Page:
Given the central role of HDM2 in the Ub-proteasome pathway it is to be expected that blocking of the HDM2-proteasome interaction could provide a novel mechanism for the development of new chemotherapeutics for the treatment of cancer.

It is an object of the present invention to characterize protein and proteasome binding sites within HDM2 or related proteins and binding sites within the different proteasome subunits, that allow to identify compounds capable to interfere with e.g. the HDM2 - proteasome interaction and accordingly useful in the treatment of cell proliferative disorders through protection against proteolysis.

Prior art document WO97/11367, published on 27 March 1997, discloses an assay for identifying inhibitors of the interaction between proteins p53 and dm2.

References 1. Cordon-Cardo C, Latres E, Drobnjak M, Oliva MR, Pollack D, Woodruff JM, Marechal V, Chen J, Brennan MF and Levine AJ. Molecular abnormalities of mdm2 and p53 genes in adult soft tissue sarcomas. (1994) Cancer Res. 54, 794-9.

2. Bond GL, Hu WW, Bond EE, Robins H, Lutzker SG, Arva NC, Bargonetti J, Bartel F, Taubert H, Wuerl P, Onel K, Yip L, Hwang SJ, Strong LC, Lozano G and Levine AJ. A single nucleotide polymorphism in the MDM2 promoter attenuates the p53 tumor suppressor pathway and accelerates tumor formation in humans.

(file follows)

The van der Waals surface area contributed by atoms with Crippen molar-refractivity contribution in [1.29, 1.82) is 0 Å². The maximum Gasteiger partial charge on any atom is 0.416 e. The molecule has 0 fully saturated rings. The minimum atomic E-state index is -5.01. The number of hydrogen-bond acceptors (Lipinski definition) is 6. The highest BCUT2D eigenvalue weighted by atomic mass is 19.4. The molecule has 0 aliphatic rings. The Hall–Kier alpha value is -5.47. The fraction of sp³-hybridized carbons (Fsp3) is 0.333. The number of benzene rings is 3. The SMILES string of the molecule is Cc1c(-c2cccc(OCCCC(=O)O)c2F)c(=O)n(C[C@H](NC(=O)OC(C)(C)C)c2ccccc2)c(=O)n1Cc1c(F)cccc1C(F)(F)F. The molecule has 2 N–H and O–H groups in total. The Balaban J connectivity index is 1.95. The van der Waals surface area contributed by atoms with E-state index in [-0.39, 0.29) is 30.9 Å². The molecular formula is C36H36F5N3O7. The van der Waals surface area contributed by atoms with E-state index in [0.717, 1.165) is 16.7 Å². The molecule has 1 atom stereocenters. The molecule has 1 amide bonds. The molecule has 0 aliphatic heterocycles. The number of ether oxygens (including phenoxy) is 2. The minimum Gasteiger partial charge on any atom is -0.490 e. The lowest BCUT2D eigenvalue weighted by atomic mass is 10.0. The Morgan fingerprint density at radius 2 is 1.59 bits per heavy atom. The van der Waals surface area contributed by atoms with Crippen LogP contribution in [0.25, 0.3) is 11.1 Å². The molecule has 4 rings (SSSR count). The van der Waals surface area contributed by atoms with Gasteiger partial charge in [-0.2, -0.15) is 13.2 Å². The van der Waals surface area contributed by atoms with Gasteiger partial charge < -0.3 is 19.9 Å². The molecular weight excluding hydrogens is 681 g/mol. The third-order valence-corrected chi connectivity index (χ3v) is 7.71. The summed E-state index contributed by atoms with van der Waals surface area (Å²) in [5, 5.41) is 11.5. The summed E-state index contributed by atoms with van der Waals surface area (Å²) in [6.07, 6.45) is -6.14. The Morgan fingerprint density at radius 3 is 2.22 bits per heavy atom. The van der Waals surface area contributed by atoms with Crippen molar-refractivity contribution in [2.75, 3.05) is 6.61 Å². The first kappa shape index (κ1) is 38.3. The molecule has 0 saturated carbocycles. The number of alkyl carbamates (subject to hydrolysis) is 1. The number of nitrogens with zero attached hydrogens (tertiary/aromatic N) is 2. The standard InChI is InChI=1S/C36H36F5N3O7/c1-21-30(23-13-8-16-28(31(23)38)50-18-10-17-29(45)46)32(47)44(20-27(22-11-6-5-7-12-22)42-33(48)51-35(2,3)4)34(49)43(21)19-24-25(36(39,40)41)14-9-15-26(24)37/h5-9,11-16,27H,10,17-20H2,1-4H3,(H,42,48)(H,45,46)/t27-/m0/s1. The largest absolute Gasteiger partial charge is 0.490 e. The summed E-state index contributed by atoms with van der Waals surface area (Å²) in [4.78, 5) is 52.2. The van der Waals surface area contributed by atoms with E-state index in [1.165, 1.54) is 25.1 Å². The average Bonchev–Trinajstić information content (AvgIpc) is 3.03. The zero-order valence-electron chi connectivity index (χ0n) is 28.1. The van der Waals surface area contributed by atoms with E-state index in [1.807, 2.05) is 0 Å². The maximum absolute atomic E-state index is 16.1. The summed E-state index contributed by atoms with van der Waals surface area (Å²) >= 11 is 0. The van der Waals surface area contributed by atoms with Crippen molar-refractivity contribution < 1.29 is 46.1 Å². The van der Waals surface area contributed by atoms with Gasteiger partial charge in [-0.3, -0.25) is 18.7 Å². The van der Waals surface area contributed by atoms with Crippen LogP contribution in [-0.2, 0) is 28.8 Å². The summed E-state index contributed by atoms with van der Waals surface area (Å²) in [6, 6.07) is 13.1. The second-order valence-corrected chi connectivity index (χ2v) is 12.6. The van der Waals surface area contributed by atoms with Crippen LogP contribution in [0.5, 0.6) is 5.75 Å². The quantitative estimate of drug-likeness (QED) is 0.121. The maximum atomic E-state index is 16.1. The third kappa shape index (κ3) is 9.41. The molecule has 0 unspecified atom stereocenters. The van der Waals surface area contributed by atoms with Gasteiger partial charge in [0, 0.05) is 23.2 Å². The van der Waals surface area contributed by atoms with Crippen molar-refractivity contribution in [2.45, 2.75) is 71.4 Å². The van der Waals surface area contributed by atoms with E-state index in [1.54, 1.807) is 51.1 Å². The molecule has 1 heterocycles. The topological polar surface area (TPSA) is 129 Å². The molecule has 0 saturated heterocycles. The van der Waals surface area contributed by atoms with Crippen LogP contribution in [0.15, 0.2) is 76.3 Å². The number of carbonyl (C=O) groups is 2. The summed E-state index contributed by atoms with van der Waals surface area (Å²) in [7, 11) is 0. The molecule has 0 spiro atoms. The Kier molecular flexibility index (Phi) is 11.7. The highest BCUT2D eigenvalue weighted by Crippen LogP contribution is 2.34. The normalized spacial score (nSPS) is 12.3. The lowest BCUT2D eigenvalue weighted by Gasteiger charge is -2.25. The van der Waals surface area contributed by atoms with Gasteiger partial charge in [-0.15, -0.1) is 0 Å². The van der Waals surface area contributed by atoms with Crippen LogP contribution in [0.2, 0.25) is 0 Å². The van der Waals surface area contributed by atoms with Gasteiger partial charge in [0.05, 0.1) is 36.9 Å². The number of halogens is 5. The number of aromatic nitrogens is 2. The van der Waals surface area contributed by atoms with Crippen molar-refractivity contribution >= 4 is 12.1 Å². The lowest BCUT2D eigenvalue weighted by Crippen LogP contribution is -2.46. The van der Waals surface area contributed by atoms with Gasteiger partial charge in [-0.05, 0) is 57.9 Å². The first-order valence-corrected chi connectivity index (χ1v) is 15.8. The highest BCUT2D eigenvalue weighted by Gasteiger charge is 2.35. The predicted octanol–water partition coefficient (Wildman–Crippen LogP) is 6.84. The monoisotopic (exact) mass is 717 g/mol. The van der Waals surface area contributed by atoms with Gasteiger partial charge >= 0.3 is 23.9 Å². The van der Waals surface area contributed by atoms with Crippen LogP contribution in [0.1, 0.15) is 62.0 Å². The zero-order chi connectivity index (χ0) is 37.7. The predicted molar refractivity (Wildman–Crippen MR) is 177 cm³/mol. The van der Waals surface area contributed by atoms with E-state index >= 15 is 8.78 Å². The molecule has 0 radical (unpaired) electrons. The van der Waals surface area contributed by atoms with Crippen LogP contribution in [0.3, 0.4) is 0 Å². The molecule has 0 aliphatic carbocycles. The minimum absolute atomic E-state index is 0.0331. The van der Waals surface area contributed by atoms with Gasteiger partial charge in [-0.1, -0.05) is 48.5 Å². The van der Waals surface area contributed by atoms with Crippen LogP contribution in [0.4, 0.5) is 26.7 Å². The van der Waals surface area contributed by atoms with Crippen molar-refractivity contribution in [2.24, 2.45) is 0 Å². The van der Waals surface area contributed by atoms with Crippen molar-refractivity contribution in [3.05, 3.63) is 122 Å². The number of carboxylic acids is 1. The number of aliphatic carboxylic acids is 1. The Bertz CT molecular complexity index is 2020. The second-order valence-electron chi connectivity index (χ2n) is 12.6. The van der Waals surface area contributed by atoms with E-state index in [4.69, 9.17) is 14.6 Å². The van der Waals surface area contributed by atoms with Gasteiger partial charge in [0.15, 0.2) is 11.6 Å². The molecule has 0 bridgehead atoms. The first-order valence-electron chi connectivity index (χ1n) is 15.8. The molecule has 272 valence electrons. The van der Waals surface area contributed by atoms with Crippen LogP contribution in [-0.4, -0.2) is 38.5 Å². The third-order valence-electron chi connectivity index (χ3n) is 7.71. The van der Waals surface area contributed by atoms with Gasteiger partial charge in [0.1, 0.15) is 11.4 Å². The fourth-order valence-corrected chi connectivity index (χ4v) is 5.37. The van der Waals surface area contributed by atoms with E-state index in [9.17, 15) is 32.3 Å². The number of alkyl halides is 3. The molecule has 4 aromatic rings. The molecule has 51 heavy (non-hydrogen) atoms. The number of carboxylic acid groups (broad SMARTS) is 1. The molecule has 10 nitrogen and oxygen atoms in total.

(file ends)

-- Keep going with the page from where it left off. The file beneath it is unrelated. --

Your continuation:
(2004) Cell 119, 591-602.

3. Zhang Z and Zhang R. p53-independent activities of Mdm2 and their relevance to cancer therapy. Current Cancer Drug Targets; 2005; 5: 9-20.

4. Brooks CL and Gu W. p53 ubiquitination: mdm2 and beyond. Molecular Cell 21, 307-315.5. 5. Blattner C, Hay T, Meek D, Lane DP. Hypophosphorylation of Mdm2 augments p53 stability. (2002) MoI,

Cell. Biol., 22, 6170-6182,

6. Vassilev LT, Vu BT, Graves B, Carvajal D, Podlaski F, Filipovic Z, Kong N, Kammlott U, Lukacs C, Klein C, Fotouhi N, Liu EA. In Vivo Activation of the p53 Pathway by Small-Molecule Antagonists of MDM2. Science; 2004; 303: 844-848. 7. Grasberger BL, Lu T, Schubert C, Parks DJ, Carver TE, Koblish HK, Cummings MD, LaFrance LV, Milkiewicz KL, Calvo RR, Maguire D, Lattanze J, Franks CF, Zhao S, Ramachandren K, Bylebyl GR, Zhang M, Manthey CL, Petrella EC, Pantoliano MW, Deckman, IC, Spurlino, JC, Maroney AC, Tomczuk BE, Molloy CJ, Bone RF. Discovery and Cocrystal Structure of Benzodiazepinedione HDM2 Antagonists that Activate p53 in Cells. J. Med. Chem.; 2005; 48: 909-12.

SUMMARY OF THE INVENTION

The present invention makes use of assays that determine the interaction of HDM2 or related proteins or protein binding fragments thereof with proteins or small molecules, as well as of HDM2-proteasome binding sites, in particular interactions comprising a proteasome subunit selected from the group consisting of S2, S4, S5a, S6a or S6b or a fragment thereof.